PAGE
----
I know a couple people who will drive five miles out of their way, ten miles round trip, just to save a nickel per gallon. I’m sure you know several folks that might even drive further to save a nickel or dime per gallon.
I never worry about saving a few cents at the pump. When I need gasoline, I usually just pull in to the first gas station I see. That is because driving out of your way to save a few cents doesn’t make much sense. Usually, the savings at the pump are eaten up driving around to get the bargain.
Once again, I will use my trusty spreadsheet to illustrate my point. The results are shown in the two tables below (click on the table to make it larger):
For example, lets assume you drive 10 miles out of your way (round trip) to save four cents per gallon at a cheaper gas station. Let’s also assume you buy 12 gallons worth of gas. Looking at the top chart, we can see that you saved 48 cents.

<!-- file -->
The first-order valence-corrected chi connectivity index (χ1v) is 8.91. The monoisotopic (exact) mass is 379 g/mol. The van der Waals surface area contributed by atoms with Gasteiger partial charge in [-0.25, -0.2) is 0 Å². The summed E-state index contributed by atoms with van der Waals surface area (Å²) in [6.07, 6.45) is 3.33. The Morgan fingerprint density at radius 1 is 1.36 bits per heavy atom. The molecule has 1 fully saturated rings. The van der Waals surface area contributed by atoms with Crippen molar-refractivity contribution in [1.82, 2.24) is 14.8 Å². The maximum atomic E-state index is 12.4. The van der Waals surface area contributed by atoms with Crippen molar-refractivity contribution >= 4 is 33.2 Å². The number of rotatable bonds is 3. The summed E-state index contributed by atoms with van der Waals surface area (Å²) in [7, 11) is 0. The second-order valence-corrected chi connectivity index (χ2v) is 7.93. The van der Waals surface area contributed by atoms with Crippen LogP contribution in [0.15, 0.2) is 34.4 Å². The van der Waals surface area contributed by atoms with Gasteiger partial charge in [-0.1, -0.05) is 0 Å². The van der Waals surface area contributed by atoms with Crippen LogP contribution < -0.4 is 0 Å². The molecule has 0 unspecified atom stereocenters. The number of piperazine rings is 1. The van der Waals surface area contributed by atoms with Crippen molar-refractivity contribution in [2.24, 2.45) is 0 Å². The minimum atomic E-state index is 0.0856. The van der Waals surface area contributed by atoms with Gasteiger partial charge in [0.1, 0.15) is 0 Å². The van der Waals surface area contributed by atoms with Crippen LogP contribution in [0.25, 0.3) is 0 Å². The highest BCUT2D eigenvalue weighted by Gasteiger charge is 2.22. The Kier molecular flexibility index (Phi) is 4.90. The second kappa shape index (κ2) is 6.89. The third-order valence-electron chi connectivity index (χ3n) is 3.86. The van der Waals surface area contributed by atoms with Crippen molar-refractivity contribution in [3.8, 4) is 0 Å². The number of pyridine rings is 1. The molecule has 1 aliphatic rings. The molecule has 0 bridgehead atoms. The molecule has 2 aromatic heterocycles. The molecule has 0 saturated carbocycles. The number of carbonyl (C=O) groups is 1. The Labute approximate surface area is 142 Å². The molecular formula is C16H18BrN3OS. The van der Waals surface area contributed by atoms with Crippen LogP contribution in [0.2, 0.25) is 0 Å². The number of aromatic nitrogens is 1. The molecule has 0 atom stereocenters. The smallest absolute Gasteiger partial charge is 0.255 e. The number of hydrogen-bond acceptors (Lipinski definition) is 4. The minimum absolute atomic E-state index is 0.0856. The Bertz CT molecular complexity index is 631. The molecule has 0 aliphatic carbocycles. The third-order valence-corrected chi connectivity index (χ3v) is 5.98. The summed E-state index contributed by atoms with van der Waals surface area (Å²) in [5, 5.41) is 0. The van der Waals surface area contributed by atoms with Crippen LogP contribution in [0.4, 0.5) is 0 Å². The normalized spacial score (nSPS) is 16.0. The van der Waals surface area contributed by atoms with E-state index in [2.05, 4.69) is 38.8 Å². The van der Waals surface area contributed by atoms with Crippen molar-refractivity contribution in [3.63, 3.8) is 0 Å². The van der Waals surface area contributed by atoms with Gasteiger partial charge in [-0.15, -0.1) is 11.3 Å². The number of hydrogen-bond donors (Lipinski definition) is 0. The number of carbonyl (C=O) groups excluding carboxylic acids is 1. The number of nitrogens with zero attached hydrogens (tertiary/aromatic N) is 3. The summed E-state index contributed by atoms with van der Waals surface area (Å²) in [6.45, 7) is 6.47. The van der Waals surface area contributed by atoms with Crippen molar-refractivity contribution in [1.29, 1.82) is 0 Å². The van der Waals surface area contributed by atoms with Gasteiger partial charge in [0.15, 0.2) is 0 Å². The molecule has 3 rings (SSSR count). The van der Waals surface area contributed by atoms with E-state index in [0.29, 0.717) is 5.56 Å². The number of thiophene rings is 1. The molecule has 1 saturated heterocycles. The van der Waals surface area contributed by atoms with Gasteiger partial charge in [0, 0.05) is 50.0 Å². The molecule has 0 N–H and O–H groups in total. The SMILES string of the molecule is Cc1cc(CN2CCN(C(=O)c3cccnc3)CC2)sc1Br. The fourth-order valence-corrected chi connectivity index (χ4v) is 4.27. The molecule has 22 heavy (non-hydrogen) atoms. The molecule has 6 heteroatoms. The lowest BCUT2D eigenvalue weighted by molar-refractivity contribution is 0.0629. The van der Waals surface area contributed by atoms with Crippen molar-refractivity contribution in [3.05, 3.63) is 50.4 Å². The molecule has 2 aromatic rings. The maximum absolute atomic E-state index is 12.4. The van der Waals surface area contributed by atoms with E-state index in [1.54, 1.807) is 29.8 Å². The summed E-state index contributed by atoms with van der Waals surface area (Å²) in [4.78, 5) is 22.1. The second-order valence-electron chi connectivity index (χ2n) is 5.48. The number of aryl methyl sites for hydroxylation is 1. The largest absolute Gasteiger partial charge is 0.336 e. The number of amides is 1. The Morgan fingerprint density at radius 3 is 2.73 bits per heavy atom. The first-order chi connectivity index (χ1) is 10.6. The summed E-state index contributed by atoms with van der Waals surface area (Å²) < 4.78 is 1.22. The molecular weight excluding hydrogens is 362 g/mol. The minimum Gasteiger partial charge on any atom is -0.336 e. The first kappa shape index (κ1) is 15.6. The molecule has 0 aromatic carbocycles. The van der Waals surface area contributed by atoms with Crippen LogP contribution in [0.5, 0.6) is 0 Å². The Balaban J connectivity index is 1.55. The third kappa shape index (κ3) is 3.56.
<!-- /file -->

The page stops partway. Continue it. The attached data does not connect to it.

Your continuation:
Now let’s assume you paid $4.00 per gallon of gas. Looking at the bottom chart, which assumes the car averages 20 miles per gallon, we can see that you spent $2.00 driving to the station with the lower gas price. So in reality you lost $1.52 ($2.00 – 48 cents) in your quest to save four cents per gallon!
Your loss would be even greater if the price of gas was higher, or you drove even further to save the money, or your car got less than 20 mpg.
For this example, even if you only drove five miles round trip and the price of gas was only $2.50 per gallon, you’d still lose 15 cents.
When shopping around for gasoline, you should naturally expect any savings at all to become less as:
1. The price of gasoline rises.
2. The amount of gas you put in your tank decreases.
3. The miles you drive to realize the “savings” increase.
4. The average vehicle MPG decreases.
So next time your driving around and your tank is running on empty, don’t fret about finding the cheapest price. Unless the competing gas stations are within a couple blocks of each other, the odds are you won’t be saving much money anyway.